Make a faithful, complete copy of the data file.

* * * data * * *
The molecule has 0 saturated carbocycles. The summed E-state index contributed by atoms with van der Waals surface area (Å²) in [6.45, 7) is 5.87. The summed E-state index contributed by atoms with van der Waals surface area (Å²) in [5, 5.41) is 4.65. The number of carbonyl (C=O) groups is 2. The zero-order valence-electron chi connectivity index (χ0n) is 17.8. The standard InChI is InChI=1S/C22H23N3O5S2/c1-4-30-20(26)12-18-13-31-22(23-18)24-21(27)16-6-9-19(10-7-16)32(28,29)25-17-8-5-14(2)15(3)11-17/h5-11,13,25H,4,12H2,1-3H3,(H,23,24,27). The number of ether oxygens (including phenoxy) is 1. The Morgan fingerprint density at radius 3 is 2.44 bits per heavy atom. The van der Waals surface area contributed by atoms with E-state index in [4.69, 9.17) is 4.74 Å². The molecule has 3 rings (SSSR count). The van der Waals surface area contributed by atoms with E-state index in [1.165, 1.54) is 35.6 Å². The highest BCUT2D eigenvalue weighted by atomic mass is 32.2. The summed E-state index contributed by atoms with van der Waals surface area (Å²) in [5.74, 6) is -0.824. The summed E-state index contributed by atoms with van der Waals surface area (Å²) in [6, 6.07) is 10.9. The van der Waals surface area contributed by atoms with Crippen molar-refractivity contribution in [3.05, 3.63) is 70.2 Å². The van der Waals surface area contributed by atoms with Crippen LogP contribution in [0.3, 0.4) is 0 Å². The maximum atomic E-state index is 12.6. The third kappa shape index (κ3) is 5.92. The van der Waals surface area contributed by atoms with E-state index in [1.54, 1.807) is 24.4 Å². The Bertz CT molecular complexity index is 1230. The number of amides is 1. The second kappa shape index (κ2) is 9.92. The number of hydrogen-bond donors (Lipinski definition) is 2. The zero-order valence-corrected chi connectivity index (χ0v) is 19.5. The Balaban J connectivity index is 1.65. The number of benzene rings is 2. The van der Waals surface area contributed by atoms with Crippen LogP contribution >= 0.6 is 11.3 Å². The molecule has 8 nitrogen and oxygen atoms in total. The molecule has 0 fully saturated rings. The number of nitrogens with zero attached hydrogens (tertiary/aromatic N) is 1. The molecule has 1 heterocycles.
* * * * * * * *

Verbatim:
The molecule has 0 saturated carbocycles. The summed E-state index contributed by atoms with van der Waals surface area (Å²) in [6.45, 7) is 5.87. The summed E-state index contributed by atoms with van der Waals surface area (Å²) in [5, 5.41) is 4.65. The number of carbonyl (C=O) groups is 2. The zero-order valence-electron chi connectivity index (χ0n) is 17.8. The standard InChI is InChI=1S/C22H23N3O5S2/c1-4-30-20(26)12-18-13-31-22(23-18)24-21(27)16-6-9-19(10-7-16)32(28,29)25-17-8-5-14(2)15(3)11-17/h5-11,13,25H,4,12H2,1-3H3,(H,23,24,27). The number of ether oxygens (including phenoxy) is 1. The Morgan fingerprint density at radius 3 is 2.44 bits per heavy atom. The van der Waals surface area contributed by atoms with E-state index in [4.69, 9.17) is 4.74 Å². The molecule has 3 rings (SSSR count). The van der Waals surface area contributed by atoms with E-state index in [1.165, 1.54) is 35.6 Å². The highest BCUT2D eigenvalue weighted by atomic mass is 32.2. The summed E-state index contributed by atoms with van der Waals surface area (Å²) in [5.74, 6) is -0.824. The summed E-state index contributed by atoms with van der Waals surface area (Å²) in [6, 6.07) is 10.9. The van der Waals surface area contributed by atoms with Crippen molar-refractivity contribution in [3.05, 3.63) is 70.2 Å². The van der Waals surface area contributed by atoms with Crippen LogP contribution in [0.3, 0.4) is 0 Å². The maximum atomic E-state index is 12.6. The third kappa shape index (κ3) is 5.92. The van der Waals surface area contributed by atoms with E-state index in [1.54, 1.807) is 24.4 Å². The Bertz CT molecular complexity index is 1230. The number of amides is 1. The second kappa shape index (κ2) is 9.92. The number of hydrogen-bond donors (Lipinski definition) is 2. The zero-order valence-corrected chi connectivity index (χ0v) is 19.5. The Balaban J connectivity index is 1.65. The number of benzene rings is 2. The van der Waals surface area contributed by atoms with Crippen LogP contribution >= 0.6 is 11.3 Å². The molecule has 8 nitrogen and oxygen atoms in total. The molecule has 0 fully saturated rings. The number of nitrogens with zero attached hydrogens (tertiary/aromatic N) is 1. The molecule has 1 heterocycles.